You might actually need to add a transfer switch. For the price of gas I can't see the reason to even have one built into the truck, when a Honda gennie can run for a week on what an F150 would drink in a day. a bonded neutral generator,the frame of the generator.&text=A floating neutral generator's neutral,to your existing panel neutral.

    Toronto, Ontario Canada
    2020 [email protected] Boondock Edge XL

  • LuckyJLuckyJ Member Posts: 1,201

    The o ly reas9n I would see about tye truck gene, is that it is alway handy for small quick jobs. And probably does not take any space at all beiing co celled in the truck engin bay.

    But the option is probably more costly than an equivalent independant gene.

  • packetjunkiepacketjunkie Member Posts: 43

    A friend also suggest a 3 pole transfer switch, but when I search for them I mostly get what looks like home solutions. Do you know of one thats suitable for a truck/trailer setup?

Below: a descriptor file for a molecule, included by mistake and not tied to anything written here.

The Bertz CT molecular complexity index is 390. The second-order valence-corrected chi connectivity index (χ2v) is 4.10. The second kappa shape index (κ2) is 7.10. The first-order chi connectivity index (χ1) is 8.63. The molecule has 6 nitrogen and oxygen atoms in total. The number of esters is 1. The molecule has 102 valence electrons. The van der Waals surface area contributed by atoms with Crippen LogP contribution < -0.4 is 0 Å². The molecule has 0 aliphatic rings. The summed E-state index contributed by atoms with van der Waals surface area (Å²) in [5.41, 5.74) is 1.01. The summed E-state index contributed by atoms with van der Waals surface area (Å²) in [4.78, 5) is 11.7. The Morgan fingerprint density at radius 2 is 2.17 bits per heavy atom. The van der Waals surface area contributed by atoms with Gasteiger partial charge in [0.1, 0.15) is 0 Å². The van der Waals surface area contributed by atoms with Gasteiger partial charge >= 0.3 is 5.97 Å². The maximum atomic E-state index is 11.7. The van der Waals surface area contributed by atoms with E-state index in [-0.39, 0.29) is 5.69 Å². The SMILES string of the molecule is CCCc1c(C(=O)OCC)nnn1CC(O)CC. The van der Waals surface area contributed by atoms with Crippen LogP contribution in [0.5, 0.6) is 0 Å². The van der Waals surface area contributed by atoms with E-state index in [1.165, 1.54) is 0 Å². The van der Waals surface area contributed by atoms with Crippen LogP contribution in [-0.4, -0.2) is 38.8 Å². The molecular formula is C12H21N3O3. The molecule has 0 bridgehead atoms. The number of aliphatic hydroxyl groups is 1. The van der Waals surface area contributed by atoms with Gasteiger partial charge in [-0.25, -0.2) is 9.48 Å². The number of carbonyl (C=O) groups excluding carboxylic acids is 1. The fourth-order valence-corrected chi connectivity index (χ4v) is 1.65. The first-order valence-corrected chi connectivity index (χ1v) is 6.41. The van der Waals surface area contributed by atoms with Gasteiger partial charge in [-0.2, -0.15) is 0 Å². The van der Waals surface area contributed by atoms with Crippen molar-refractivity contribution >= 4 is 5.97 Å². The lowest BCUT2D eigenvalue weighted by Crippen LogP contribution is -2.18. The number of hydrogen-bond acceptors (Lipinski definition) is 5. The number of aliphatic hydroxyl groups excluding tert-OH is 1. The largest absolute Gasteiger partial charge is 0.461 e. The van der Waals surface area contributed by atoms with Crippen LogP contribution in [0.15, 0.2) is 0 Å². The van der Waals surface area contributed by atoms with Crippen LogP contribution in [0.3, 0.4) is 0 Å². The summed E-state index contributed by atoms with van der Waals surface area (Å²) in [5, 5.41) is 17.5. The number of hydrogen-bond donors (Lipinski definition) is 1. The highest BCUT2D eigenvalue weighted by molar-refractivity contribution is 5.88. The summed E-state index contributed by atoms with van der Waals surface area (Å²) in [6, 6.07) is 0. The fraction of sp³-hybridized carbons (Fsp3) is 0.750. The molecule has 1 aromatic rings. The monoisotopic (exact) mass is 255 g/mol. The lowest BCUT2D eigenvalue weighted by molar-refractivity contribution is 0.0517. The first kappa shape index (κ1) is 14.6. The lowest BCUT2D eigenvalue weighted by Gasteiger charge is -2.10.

Also, I did some more testing tonight.

    First I hooked up the 30-amp RV cable to the EMS-PT50X and then that to a 30-amp to 15-amp plug. I connected that to a Wen 2k inverter generator and the EMS powered up with the E2 error (Open Ground) and would not supply power to the trailer.

    Then I connected up a second Web 2k inverter generator with their parallel connector with a 30-amp plug. With both running in parallel I connected the EMS to the 30-amp plug and also received an E2 (Open Ground) error. Trying to reduce the chance its one of the connectors, I removed the EMS surge protector from the setup and plugged the trailer 30-amp plug straight into the Wen 30-amp plug and.... everything worked normally. So I powered down the generators and disconnected them. Started one back up and plugged the RV cable into the adapter for 15-amp and plugged that into the generator (without the EMS) and everything worked.